I have nc files. from the metadata ,the projection is cylindrical and the resolution is 25 km:

                 NC_GLOBAL#institution=SMOS CATDS Processing Chain
                 NC_GLOBAL#references=DDI CATDS - Ref. CAT-DDI-CT-00020-CG
                 NC_GLOBAL#source=CATDS L3 SM Filtrering Processor
             NC_GLOBAL#title=L3-SM P11p : Preliminary Daily Retrieval Map
                               Corner Coordinates:
                    Upper Left  (    0.0,    0.0)
                    Lower Left  (    0.0,  586.0)
                    Upper Right ( 1383.0,    0.0)
                    Lower Right ( 1383.0,  586.0)
                    Center      (  691.5,  293.0)

I want to reproject it to WGS84 with a resolution of 0.25 * 0.25 degree. I used this code:

                    import os
              for doy in range(1,367):
    gdalcmd='gdalwarp -of "ENVI" -ot Float32  -srcnodata -32768 -dstnodata -9999   -te -180 -90 180 90 -overwrite  '+inputDataset+' '+outputFile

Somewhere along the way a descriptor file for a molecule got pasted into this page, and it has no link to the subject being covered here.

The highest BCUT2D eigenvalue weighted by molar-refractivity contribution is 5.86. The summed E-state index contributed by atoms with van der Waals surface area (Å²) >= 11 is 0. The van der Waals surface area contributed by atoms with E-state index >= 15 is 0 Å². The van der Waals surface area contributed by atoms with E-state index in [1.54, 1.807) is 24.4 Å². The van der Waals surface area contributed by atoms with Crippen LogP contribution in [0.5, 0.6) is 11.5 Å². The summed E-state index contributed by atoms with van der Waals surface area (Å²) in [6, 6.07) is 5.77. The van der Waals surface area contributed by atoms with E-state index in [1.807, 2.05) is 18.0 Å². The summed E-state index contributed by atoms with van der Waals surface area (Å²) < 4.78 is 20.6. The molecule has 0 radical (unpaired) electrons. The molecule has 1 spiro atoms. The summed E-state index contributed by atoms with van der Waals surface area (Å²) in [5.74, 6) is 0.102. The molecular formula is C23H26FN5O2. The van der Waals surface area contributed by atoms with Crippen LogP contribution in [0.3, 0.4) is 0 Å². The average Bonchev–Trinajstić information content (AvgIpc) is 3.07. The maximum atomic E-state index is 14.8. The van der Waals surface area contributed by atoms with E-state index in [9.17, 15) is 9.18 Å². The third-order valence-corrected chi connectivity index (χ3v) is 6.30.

os.system( gdalcmd)

but I got an error:

  • The data is probably in the EASE Global grid. The problem is that there are two. One is based upon WGS84 while the other using an authalic sphere based on International 1924 ellipsoid. Can you find any info in the metadata? If it's WGS84, try using 3975 as the input CRS and 4326 as the output. If it's the sphere, try 3410 for the input. – mkennedy Jan 14 '13 at 19:41
  • Thanks MKENNEDY ,it is based on authalic sphere based on International 1924 ellipsoid, where to add 3410? – Jonsson Jan 15 '13 at 14:42
  • Downvote for: a) not reproducible (is the .nc file the same as the .dbl file in the download?) b) cross-posting to R-help c) ignoring my response in R-help. d) not telling us package version numbers – Spacedman Jan 19 '13 at 15:34